Tuesday, April 9, 2019

Creatures in Exile


Creatures in Exile 
Caitlin Beauchamp


Winter was so long, friends. In its damp final days, we jostled against each other in small rooms, aching to be turned loose into sun and wind. At last came an afternoon mild and golden. I sent my children outdoors shoeless, feeling that all our trials were over. And yet even out in the open air the indoor squabbles persisted. Everyone wanted the tricycle; everyone wanted one specific bucket; one child wanted to be alone in the sandpit and the others wouldn’t oblige. Call it desperation or wisdom, but all I could think to do was go to the creek. 

Our creek forms a little greenbelt through the neighborhood. It is narrow and shallow and sometimes nearly runs dry, yet it has carved a quiet gully for itself, sheltered by a scrubby wood. We stepped through an opening in the trees behind the neighborhood playground and began the steep descent into the gully, working our way slowly under low branches and over exposed roots until the little path leveled out and joined the main trail through the woods. We followed this upstream along the bank of the quiet green creek.  Somewhere ahead of us, almost obscured by the undergrowth, a lighter flickered in the hands of a young teenage boy. Pot smoke lingered in his wake. He walked ahead out of sight, and we turned onto an ascending path that carried us to the crest of a little waterfall. Above the fall, the creek bed widens to a shelf of craggy shale; here we settled in. My children scrambled over rocks and roots and splashed in their rainboots through the low, puddling sheet of water, in a world of their own. Already, the peace of the place had descended on them.  

My three small children and I find too many ways to get at odds with each other at home. For one thing, there are so many objects lying around to be scattered and misused. Then there are the burdens created by my expectations and visions. We mothers dream of lovely days, orderly and meaningful, with an aesthetic imbibed, perhaps, from the curated lives of internet strangers. One of my children just recently joined our family through foster care; in the wake of such life change, it becomes clear how impossible these aspirational images truly are. We do not frolic along a pristine riverside, charmingly dressed in linen and accessorized with butterfly nets. We go to the creek in humility and desperate need, and one child is still wearing pajamas.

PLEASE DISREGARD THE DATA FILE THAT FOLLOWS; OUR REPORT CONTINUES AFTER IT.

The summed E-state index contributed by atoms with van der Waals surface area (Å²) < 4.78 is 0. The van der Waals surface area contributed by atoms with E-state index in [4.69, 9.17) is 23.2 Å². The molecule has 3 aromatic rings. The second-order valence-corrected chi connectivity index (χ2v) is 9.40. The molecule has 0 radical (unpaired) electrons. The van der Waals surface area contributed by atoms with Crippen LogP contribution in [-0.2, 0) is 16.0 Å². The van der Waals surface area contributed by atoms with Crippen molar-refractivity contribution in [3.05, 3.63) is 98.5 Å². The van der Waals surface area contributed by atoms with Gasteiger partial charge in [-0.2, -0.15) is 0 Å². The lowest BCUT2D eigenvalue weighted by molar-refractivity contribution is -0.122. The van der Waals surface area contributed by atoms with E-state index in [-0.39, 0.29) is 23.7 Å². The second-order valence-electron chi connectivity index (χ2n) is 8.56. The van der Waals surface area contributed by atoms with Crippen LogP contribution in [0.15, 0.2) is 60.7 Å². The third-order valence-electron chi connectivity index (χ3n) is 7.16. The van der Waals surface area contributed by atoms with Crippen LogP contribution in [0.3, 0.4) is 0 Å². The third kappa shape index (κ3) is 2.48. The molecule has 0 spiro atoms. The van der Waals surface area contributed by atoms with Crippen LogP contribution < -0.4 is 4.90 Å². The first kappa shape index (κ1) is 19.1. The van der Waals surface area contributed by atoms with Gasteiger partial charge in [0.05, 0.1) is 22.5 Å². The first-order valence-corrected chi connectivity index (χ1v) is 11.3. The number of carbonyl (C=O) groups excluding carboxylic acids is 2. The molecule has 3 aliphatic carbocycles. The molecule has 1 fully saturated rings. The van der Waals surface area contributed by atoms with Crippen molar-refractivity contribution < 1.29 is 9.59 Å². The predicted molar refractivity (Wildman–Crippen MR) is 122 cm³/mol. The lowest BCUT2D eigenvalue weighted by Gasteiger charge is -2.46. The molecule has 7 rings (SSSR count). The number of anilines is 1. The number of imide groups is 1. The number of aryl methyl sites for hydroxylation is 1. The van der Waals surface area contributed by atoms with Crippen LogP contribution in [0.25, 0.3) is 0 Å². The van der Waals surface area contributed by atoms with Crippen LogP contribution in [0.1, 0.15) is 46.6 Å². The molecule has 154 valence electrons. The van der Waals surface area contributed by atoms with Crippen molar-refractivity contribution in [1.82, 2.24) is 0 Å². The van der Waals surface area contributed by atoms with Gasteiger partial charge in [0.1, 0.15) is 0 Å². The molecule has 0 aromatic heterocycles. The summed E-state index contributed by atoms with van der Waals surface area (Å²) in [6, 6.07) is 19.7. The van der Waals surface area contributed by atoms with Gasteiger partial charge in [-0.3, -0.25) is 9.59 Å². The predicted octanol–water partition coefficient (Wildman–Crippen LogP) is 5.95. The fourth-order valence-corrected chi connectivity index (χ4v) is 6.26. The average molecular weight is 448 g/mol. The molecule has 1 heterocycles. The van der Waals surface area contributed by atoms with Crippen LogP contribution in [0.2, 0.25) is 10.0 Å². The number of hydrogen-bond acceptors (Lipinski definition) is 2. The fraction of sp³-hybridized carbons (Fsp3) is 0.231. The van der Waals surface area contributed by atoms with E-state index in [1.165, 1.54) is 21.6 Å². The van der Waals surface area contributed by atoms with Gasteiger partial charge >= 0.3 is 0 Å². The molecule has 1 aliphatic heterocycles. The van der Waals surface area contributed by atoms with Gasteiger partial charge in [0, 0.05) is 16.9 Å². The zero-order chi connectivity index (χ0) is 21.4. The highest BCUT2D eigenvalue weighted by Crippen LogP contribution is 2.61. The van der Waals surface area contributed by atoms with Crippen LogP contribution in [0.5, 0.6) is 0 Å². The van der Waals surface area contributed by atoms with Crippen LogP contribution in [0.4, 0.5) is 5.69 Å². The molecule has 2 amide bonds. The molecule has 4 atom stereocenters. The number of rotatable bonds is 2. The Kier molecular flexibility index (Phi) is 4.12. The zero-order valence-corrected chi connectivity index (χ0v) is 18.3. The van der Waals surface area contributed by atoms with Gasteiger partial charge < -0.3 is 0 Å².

But in the simplicity of the creek we find refuge and solace. We have nothing particular to do or see or accomplish. There are rocks and sticks for everyone, few expectations, and plenty of space. There is also plenty of trash; we live in the city, after all, and this creek bears many different kinds of use. Below the waterfall, a permanent island of litter stagnates against the creek bank—fast food packaging, cigarette butts, bottles, beer cans. Still, always at the creek we are ministered to by things plain and true—water, stone, juniper, moss, sun and wind and the quiet passage of time.

The more I learn about the land beneath my overgrown city, the more I ache for it—the felled woods, the golden-brown prairies embroidered with green, shady streams. First came settlers and farmers, then the postwar housing boom raised a crop of little houses, row after row after row. Thank goodness, this creek and bit of woods were left to us. Here, in nests and burrows and shallow pools, a remnant remains of the old wilderness—armadillos, tortoises, hawks, even a few coyotes, caught on home security cameras prowling the neighborhood at night. These are creatures in exile, huddled here along this graffitied creek bank because it’s the closest thing they can find to the wild land they were made for.

I think about the coyotes often. I lost a cat to them once; I wasn’t over-fond of the cat, truthfully, and meanwhile the lurking presence of coyotes in suburbia is invigorating. I wonder if somewhere in their cells they hold ancestral memories of the prairie. I wonder if they feel the burden of their exile. Perhaps this is simple projection of my own longing. It seems to me that some of the solace I find at the creek is in the suggestion of what it was once, when the land was wilder. The creek itself is in exile, in a way—cut off from its sources, polluted, siphoned through drainage pipes where it becomes an inconvenience.